Getting the most out of your fungicide program | Syngenta Turf & Landscape

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Getting the most out of your fungicide program

Close up of nozzle_fungicide article
Close up of nozzle spraying fungicide

Disease outbreak is a frustrating occurrence, especially when your efforts to produce immaculate turf go down the drain.

That’s why it is crucial to be proactive in fighting disease by including fungicides in your Integrated Turf Management plan. This may sound simple enough, but one look at the many products on the market, and it’s clear there’s an extensive range of fungicides to choose from, each with different properties. Understanding how each product works is key to achieving the best results for your turf.

To help you, here are 4 factors that influence fungicide usage and effectiveness.


1. Topical Mode of Action

Understanding a fungicide’s topical Mode of Action (MoA) – that is, how the fungicide moves through the plant after application – will help you select one that meets your needs.

  • Contact fungicides remain on the outside of the plant after application, forming a shield to protect the leaf from pathogens and prevent the spread of disease. Contact fungicides such as INSTRATA are best applied in autumn and winter, when turf growth is slow. Make sure your application technique is correct, as they need good leaf coverage to get results.
  • Localised translaminar chemistry such as SDHIs (VELISTA) move a short distance from the point of application to slightly penetrate the plant meaning they stay where they are placed.
  • Systemic fungicides like HERITAGE and BANNER MAXX move into the xylem before being distributed throughout the plant. They tend to provide prolonged disease control, moving through the plant over time to protect new leaves as they grow. They are best applied in spring, summer and early autumn, during periods of turf growth.

Knowing which topical MoA to use depends on where the pathogen is in its life cycle. For example, in a high-risk situation where the disease is spreading, a contact fungicide may be needed to immediately protect the surrounding leaves. A translaminar option like VELISTA will protect the leaf from outside and provide control and prevention of pathogens that may have entered the turf. On the other hand, a systemic fungicide works best as a preventative solution as it is distributed around the turf. This gives the active ingredient time to be distributed throughout the leaf for effective control.


2. Biochemical Mode of Action

The biochemical MoA refers to how a fungicide inhibits a pathogen and its unique cellular process. Single-site fungicides (such as penthiopyrad, propiconazole and azoxystrobin) affect one biochemical process within the pathogen, while multi-site fungicides (chlorothalonil and fludioxonil) tackle the pathogen at several different points.

While some single-site fungicides have been in use for a while, they pose a significant risk of disease resistance. Over time, pathogens can develop the ability to withstand the MoA within a certain fungicide – especially if that fungicide is repeatedly applied throughout the season. Multi-site fungicides, on the other hand, make resistance less likely to develop, as there are too many biochemical processes for the pathogen to overcome.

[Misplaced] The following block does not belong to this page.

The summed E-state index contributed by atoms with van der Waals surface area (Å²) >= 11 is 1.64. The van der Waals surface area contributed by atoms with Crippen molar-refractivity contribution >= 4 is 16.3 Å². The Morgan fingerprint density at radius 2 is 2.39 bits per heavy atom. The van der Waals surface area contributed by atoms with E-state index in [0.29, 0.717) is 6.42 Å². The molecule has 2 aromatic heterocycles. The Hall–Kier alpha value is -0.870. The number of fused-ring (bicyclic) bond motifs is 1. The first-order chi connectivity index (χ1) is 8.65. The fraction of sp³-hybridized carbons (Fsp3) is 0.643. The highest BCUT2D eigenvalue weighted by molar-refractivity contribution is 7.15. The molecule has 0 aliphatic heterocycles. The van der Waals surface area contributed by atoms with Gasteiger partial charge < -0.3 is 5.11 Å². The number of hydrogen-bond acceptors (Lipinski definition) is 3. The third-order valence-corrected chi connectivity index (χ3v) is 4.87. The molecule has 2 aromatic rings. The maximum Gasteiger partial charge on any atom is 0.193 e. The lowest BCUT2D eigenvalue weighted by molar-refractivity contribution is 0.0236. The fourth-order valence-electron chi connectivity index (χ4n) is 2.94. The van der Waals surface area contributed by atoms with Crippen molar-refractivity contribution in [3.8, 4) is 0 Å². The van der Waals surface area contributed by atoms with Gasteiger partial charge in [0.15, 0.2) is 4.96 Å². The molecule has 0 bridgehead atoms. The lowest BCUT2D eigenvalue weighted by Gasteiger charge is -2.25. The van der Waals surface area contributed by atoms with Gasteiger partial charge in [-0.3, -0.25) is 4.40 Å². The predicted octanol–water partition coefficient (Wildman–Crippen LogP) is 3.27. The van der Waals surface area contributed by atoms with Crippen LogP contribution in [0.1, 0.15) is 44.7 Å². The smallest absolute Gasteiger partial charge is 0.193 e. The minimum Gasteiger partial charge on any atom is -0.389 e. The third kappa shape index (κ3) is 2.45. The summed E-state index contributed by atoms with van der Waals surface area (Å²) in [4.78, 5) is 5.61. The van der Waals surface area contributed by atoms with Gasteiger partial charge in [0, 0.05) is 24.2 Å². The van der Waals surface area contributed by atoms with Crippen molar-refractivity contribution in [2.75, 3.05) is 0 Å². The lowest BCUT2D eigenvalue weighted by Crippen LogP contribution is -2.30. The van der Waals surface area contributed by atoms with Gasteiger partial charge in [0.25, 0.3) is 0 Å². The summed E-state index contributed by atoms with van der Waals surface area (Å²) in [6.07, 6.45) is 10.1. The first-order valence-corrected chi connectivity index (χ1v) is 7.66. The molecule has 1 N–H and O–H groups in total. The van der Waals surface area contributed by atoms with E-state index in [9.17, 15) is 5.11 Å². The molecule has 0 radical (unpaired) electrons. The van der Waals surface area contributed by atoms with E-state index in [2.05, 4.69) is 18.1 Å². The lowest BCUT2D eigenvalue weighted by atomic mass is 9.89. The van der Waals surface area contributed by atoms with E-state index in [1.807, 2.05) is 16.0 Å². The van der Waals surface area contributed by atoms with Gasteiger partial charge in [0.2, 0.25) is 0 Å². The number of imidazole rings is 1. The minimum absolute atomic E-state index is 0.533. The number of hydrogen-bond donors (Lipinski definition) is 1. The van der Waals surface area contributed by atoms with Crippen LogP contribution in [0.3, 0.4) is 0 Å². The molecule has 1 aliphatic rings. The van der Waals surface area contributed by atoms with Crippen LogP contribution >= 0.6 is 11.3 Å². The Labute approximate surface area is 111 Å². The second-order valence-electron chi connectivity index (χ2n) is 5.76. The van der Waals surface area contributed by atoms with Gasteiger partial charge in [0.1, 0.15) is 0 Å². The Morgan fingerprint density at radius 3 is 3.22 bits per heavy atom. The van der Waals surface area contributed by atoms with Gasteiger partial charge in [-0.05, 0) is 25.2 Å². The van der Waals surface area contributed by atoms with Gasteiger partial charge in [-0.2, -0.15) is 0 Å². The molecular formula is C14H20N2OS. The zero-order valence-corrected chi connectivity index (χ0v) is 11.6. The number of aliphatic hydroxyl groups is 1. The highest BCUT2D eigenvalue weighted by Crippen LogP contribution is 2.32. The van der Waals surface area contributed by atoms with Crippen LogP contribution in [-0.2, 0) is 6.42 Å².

You can help prevent disease resistance by rotating fungicides from different chemical groups, or tank mixing single-site fungicides with products from a different MoA. This manages the build-up of resistant pathogens and ensures your fungicide program remains effective.

Biochemical Mode of Action Diagram

3. Application timing

In many cases, disease pathogens are present in turf, but waiting for the right conditions to break out. Knowing what is happening in your turf will influence fungicide application timing – not to mention how effective your program is.

  • Preventative application minimises the risk of disease and stops the pathogen before it impacts turf quality. It occurs after periods of high disease risk (such as when weather conditions are conducive to disease development) but before infection has occurred. It helps to have some local knowledge and disease forecasting under your belt when making a preventative application, as this will help you increase effectiveness and minimise fungicide waste.
  • Curative application is best when disease infection may have occurred, but symptoms are not yet visible. It aims to stop early pathogen development inside the plant once it has germinated, as well as provide protection for uninfected leaves.

Eradicant application is sometimes mistakenly referred to as ‘curative’, but it occurs once the damage to turf quality is already done. At this stage, most fungicides are limited in their ability to remove symptoms and scarring, although they can stop its spread by protecting surrounding leaves from new infection and reducing pathogen populations to limit new infections. Good agronomic management is required to ensure turf health is restored and recovery achieved.

Application Timing Table

4. Application accuracy

To get the best results from your fungicide, make sure your spray application is accurate and provides optimal coverage. Find out how to ensure spray accuracy from Syngenta’s team of experts.

Syngenta fungicide portfolio has a selection of products to counter all points of disease development.